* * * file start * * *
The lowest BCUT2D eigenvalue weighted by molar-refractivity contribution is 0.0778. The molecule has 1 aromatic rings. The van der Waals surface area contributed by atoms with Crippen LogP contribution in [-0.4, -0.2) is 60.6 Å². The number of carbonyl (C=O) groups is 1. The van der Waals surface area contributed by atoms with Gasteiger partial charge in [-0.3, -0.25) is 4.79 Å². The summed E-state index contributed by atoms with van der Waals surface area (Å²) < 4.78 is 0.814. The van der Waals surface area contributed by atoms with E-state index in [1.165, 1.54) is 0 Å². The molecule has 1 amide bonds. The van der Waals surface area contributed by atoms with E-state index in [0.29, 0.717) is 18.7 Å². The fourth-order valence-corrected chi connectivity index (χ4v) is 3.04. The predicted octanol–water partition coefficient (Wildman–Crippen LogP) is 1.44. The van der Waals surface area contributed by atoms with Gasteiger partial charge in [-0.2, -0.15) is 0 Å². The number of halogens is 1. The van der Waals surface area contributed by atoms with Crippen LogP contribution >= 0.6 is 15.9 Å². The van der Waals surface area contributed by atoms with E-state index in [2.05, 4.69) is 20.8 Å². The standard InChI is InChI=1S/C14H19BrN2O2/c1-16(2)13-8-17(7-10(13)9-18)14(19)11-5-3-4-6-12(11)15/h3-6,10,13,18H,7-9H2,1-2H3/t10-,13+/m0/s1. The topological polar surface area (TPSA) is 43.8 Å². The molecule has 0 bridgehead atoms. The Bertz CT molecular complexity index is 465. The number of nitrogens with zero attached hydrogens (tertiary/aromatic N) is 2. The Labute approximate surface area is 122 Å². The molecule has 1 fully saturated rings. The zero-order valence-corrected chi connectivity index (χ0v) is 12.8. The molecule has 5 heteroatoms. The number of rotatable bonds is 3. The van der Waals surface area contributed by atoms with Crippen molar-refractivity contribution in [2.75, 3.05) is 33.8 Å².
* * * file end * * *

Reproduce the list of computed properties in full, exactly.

The lowest BCUT2D eigenvalue weighted by molar-refractivity contribution is 0.0778. The molecule has 1 aromatic rings. The van der Waals surface area contributed by atoms with Crippen LogP contribution in [-0.4, -0.2) is 60.6 Å². The number of carbonyl (C=O) groups is 1. The van der Waals surface area contributed by atoms with Gasteiger partial charge in [-0.3, -0.25) is 4.79 Å². The summed E-state index contributed by atoms with van der Waals surface area (Å²) < 4.78 is 0.814. The van der Waals surface area contributed by atoms with E-state index in [1.165, 1.54) is 0 Å². The molecule has 1 amide bonds. The van der Waals surface area contributed by atoms with E-state index in [0.29, 0.717) is 18.7 Å². The fourth-order valence-corrected chi connectivity index (χ4v) is 3.04. The predicted octanol–water partition coefficient (Wildman–Crippen LogP) is 1.44. The van der Waals surface area contributed by atoms with Gasteiger partial charge in [-0.2, -0.15) is 0 Å². The number of halogens is 1. The van der Waals surface area contributed by atoms with Crippen LogP contribution >= 0.6 is 15.9 Å². The van der Waals surface area contributed by atoms with E-state index in [2.05, 4.69) is 20.8 Å². The standard InChI is InChI=1S/C14H19BrN2O2/c1-16(2)13-8-17(7-10(13)9-18)14(19)11-5-3-4-6-12(11)15/h3-6,10,13,18H,7-9H2,1-2H3/t10-,13+/m0/s1. The topological polar surface area (TPSA) is 43.8 Å². The molecule has 0 bridgehead atoms. The Bertz CT molecular complexity index is 465. The number of nitrogens with zero attached hydrogens (tertiary/aromatic N) is 2. The Labute approximate surface area is 122 Å². The molecule has 1 fully saturated rings. The zero-order valence-corrected chi connectivity index (χ0v) is 12.8. The molecule has 5 heteroatoms. The number of rotatable bonds is 3. The van der Waals surface area contributed by atoms with Crippen molar-refractivity contribution in [2.75, 3.05) is 33.8 Å².